• Rockeries
    • Drystone walls
    • Wet walls
    • Garden buildings and structures
    • Siting garden buildings
    • What to build
    • What to do with the floor
    • Planting around a garden building
    • Protective structures
    • Types of greenhouses
    • Decorative planters
    • Choosing and siting a planter
    • Garden lighting
    • Lighting trees, paths, ponds etc
    • Letterboxes
  10. Designing for Low Maintenance
    • Introduction
    • The cost of garden maintenance
    • What costs
    • Expensive to maintain areas or features
    • Less expensive to maintain areas
    • Gardening in dry areas
    • Overcoming dry soils
    • Drought tolerant plants
    • Hardy plants for inner city gardens
  11. Developing a Landscape Plan
    • The site planning process
    • Site analysis
    • Design concept
    • Master plan
    • Keeping it to scale
    • The importance of space
  12. Management of Landscape Projects
    • Introduction
    • Mistakes to avoid
    • Earthmoving
    • Importing soil
    • Workplace safety


  • Determine the resources required for a landscape development, including materials and equipment.
  • Determine appropriate plants for different locations within a landscape.
  • Determine the appropriate design and construction for landscape features, including walls, fences, pavers and buildings.
  • Determine treatments for problem areas in a landscape, including slopes and hostile environments.
  • Analyse maintenance requirements for a landscape.
  • Develop a landscape development plan, in accordance with a client brief, and in liaison with the client.
  • Plan the management of a landscape projects.

What You Will Do

  • Determine landscape materials readily available in the learners locality, including: soils, gravels, mulches and timbers.
  • Differentiate between landscape applications for twenty different types of timber.
  • Compare a range of materials in terms of function and aesthetics, including five types of mulches and five types of gravels.
  • Determine applications for five different specific items of machinery in landscape construction including a chainsaw, an earth moving machine, a rotary hoe and a tractor.
  • List minimum equipment required to construct two different landscapes in accordance with project specifications.
  • Determine criteria for selecting plants to be planted in 3 specified locations.
  • Explain the impact of trees in two specific landscapes, on both the environment and aesthetics of those landscapes.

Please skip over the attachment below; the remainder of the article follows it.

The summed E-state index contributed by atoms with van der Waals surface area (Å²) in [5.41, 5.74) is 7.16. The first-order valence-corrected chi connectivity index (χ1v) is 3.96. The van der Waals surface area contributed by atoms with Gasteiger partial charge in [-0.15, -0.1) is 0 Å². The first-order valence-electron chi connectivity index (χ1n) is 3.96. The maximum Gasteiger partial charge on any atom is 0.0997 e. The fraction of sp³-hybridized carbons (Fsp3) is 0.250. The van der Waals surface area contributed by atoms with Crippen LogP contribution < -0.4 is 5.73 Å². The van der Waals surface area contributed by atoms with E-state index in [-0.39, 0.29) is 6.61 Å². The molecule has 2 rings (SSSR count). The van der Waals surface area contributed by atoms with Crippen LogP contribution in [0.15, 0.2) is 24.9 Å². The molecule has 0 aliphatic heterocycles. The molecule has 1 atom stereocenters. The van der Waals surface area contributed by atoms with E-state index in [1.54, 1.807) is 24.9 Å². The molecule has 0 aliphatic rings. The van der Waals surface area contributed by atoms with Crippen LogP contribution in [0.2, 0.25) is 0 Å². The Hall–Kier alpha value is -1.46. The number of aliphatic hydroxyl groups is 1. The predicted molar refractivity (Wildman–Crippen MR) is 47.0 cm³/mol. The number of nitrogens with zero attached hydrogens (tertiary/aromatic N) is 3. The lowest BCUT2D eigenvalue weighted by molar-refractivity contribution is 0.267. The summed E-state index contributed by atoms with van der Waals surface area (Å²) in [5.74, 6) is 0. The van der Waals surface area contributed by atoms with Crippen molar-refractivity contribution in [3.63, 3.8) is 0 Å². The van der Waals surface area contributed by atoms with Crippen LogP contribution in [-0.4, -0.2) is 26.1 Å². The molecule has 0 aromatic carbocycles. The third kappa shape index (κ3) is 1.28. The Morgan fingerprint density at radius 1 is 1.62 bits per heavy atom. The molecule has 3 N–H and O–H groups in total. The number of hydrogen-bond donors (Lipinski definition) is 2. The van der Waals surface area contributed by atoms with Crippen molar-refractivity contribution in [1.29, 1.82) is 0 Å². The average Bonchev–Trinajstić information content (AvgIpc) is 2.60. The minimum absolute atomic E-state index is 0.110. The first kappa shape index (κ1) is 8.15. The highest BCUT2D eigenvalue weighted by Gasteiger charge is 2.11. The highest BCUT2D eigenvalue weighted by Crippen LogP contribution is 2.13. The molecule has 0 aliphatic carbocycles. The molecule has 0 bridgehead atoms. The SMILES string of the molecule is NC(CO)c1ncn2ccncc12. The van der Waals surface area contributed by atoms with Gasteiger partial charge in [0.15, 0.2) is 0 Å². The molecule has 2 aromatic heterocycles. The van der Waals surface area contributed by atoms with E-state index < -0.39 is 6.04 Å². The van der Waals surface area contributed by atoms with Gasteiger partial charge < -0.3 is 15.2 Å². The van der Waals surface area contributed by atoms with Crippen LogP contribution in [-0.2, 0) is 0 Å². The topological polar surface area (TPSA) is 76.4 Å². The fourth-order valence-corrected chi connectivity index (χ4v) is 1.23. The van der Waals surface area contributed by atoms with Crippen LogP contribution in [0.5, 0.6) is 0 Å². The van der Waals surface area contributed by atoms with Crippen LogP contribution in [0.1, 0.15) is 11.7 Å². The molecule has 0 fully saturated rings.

• Determine twenty different herbaceous plants, to grow in three different specified locations within the same garden.
  • Prepare a design for an annual flower display bed of 50 sq. metres.
  • List five groundcovers suited to plant in four different situations, including full shade, half shade, full sun and hanging baskets.
  • Prepare a planting design for a 100 sq. metre area of garden, using only groundcovers and trees.
  • List ten trees suited to each of the following cultural situations, in your locality: waterlogged soil; sandy soil; heavy soil; saline soil; fire prone sites and near drainage pipes.
  • Explain local government regulations which are relevant to landscape design and construction.
  • Develop design criteria for different garden structures, in specified situations, including: a pergola, swimming pool, steps and a garden seat.
  • Compare the design and construction of six different types of barriers, including walls and fences.
  • Design a fence for a landscape designed by you, including: construction detail drawing(s), materials specifications and a cost estimate.
  • Compare ten specific surfacing materials, in landscapes visited by you, including paving products, stone and gravel.
  • Design a set of steps, including construction detail drawing(s), materials specifications and a cost estimate.
  • Design a set of retaining walls, including construction, drawings, materials needed and a cost estimate.
  • Compare different types of garden buildings observed by you, including sheds, gazebos, car ports and garages, in terms of cost, durability, aesthetics and maintenance required.
  • Determine two different methods to treat a specified erosion problem.